Moreover, the information about a supposed virus disguised as a user with the name “Smartgirl 15” has no basis in fact. The “Smartgirl 15” warning is just one more in a long line of absurd hoaxes that claim that you can allow a hacker or a virus on to your computer just by adding a specified name to your contact list. From time to time some prankster simply adds a new username or email address to the hoax and sends it on. As the following older version reveals, these silly hoaxes use very similar phrasing and make the same bogus claims:
if somebody called Cobie_mutch_60 adds u to dont accept it. Its a virus. Tell everyone on u r msn coz if somebody on r list adds them u get the virus too. copy and paste it to everyone AND fast
The supposed threats described in these hoaxes are technically impossible. The messages suggest that just accepting a person as a “friend” on your contact list will give the virus access to your computer along with the computers of everyone else on your list as well. This is total nonsense. The messages imply that the username itself is a virus. This is not possible. To be infected, some sort of file transfer needs to take place. If an account was configured to automatically accept files from a contact list, then it is possible that a virus could be sent by this new and sinister “contact”. But even if the virus was sent in this way, the recipient would still have to explicitly open the file before a computer was infected.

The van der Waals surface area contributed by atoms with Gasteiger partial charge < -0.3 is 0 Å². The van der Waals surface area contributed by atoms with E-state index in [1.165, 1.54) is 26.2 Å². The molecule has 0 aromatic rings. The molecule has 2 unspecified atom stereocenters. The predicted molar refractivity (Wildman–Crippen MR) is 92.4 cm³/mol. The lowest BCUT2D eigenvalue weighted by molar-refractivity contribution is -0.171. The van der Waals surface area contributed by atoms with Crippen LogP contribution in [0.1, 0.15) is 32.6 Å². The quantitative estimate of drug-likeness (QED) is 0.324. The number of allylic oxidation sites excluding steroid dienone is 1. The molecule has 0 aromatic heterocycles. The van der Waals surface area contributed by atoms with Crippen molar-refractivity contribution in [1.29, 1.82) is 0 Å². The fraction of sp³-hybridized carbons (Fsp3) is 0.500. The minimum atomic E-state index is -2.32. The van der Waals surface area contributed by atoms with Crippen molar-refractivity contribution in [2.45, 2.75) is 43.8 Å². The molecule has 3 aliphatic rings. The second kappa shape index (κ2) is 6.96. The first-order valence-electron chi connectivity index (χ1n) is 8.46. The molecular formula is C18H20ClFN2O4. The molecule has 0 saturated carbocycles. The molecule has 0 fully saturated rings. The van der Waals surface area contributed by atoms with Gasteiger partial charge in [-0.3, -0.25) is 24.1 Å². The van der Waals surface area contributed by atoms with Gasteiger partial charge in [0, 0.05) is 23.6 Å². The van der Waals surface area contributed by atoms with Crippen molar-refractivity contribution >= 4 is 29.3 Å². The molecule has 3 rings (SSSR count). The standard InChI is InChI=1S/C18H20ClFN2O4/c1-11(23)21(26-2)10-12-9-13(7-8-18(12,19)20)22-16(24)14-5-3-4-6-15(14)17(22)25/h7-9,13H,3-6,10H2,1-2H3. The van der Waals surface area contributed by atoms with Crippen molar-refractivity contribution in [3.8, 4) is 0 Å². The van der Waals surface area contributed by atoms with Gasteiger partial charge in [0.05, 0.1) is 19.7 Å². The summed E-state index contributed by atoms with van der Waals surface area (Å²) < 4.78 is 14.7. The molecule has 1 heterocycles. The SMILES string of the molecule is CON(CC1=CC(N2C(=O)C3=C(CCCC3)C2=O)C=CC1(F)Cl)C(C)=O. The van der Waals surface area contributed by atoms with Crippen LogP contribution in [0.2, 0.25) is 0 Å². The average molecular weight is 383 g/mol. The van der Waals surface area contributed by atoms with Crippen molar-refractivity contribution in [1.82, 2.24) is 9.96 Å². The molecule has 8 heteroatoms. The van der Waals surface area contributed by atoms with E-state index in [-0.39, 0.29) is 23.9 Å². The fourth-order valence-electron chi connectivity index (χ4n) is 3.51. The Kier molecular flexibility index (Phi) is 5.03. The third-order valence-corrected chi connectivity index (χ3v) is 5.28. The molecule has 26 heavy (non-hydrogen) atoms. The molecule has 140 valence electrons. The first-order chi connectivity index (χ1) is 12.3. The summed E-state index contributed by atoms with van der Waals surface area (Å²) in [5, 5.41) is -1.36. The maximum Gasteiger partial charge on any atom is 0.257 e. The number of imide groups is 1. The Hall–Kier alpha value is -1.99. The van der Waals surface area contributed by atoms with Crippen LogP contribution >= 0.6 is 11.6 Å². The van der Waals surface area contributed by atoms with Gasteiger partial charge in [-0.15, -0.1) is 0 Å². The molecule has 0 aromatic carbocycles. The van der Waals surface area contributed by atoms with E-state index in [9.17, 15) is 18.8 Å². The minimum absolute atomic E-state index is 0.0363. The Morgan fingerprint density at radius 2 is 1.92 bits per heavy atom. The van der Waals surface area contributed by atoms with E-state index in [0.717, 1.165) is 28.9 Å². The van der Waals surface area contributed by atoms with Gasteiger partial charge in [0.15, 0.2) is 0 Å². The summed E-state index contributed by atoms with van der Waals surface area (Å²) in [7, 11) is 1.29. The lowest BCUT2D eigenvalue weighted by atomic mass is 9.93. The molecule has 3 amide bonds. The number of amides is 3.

Another misleading claim in the “Knob Face” warning is that the “virus” will shut down the infected computer. However, disabling the compromised computer is certainly not the goal of the criminals who distribute the real Koobface. Their goal is to use the infected computer to spread the worm to other users, create ongoing connections with other compromised computers, download other malware components and display advertisements on the compromised computers via hijacked search queries. Thus, these criminals are not about to shut down infected computers and thereby make them inaccessible.